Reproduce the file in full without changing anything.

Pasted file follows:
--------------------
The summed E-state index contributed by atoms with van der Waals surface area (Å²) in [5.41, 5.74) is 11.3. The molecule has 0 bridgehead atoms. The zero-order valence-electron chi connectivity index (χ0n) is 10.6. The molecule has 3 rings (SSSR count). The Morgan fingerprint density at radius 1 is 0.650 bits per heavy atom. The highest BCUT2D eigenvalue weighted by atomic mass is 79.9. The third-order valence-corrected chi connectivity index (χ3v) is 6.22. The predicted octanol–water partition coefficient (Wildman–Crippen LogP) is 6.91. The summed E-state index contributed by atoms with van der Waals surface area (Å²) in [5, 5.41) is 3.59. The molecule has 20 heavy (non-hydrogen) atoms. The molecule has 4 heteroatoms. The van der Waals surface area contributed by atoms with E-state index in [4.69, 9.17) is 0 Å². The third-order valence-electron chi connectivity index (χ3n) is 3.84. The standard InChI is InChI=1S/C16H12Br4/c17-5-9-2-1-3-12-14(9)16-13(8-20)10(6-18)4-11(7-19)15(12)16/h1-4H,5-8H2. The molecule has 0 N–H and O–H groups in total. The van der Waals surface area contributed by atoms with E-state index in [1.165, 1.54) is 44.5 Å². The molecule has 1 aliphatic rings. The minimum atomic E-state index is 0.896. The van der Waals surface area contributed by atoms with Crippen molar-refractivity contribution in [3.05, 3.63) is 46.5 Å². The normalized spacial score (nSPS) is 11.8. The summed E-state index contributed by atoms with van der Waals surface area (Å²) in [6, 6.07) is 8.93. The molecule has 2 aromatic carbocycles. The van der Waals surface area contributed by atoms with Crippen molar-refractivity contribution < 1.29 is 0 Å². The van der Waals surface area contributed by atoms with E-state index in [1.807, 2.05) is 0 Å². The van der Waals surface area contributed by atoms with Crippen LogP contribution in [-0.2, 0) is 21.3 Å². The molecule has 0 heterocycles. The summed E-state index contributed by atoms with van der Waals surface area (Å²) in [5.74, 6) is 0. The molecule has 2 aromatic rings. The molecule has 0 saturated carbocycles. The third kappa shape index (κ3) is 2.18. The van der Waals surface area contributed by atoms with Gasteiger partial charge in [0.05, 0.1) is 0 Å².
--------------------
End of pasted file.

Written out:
The summed E-state index contributed by atoms with van der Waals surface area (Å²) in [5.41, 5.74) is 11.3. The molecule has 0 bridgehead atoms. The zero-order valence-electron chi connectivity index (χ0n) is 10.6. The molecule has 3 rings (SSSR count). The Morgan fingerprint density at radius 1 is 0.650 bits per heavy atom. The highest BCUT2D eigenvalue weighted by atomic mass is 79.9. The third-order valence-corrected chi connectivity index (χ3v) is 6.22. The predicted octanol–water partition coefficient (Wildman–Crippen LogP) is 6.91. The summed E-state index contributed by atoms with van der Waals surface area (Å²) in [5, 5.41) is 3.59. The molecule has 20 heavy (non-hydrogen) atoms. The molecule has 4 heteroatoms. The van der Waals surface area contributed by atoms with E-state index in [4.69, 9.17) is 0 Å². The third-order valence-electron chi connectivity index (χ3n) is 3.84. The standard InChI is InChI=1S/C16H12Br4/c17-5-9-2-1-3-12-14(9)16-13(8-20)10(6-18)4-11(7-19)15(12)16/h1-4H,5-8H2. The molecule has 0 N–H and O–H groups in total. The van der Waals surface area contributed by atoms with E-state index in [1.165, 1.54) is 44.5 Å². The molecule has 1 aliphatic rings. The minimum atomic E-state index is 0.896. The van der Waals surface area contributed by atoms with Crippen molar-refractivity contribution in [3.05, 3.63) is 46.5 Å². The normalized spacial score (nSPS) is 11.8. The summed E-state index contributed by atoms with van der Waals surface area (Å²) in [6, 6.07) is 8.93. The molecule has 2 aromatic carbocycles. The van der Waals surface area contributed by atoms with Crippen molar-refractivity contribution < 1.29 is 0 Å². The van der Waals surface area contributed by atoms with E-state index in [1.807, 2.05) is 0 Å². The van der Waals surface area contributed by atoms with Crippen LogP contribution in [-0.2, 0) is 21.3 Å². The molecule has 0 heterocycles. The summed E-state index contributed by atoms with van der Waals surface area (Å²) in [5.74, 6) is 0. The molecule has 2 aromatic rings. The molecule has 0 saturated carbocycles. The third kappa shape index (κ3) is 2.18. The van der Waals surface area contributed by atoms with Gasteiger partial charge in [0.05, 0.1) is 0 Å².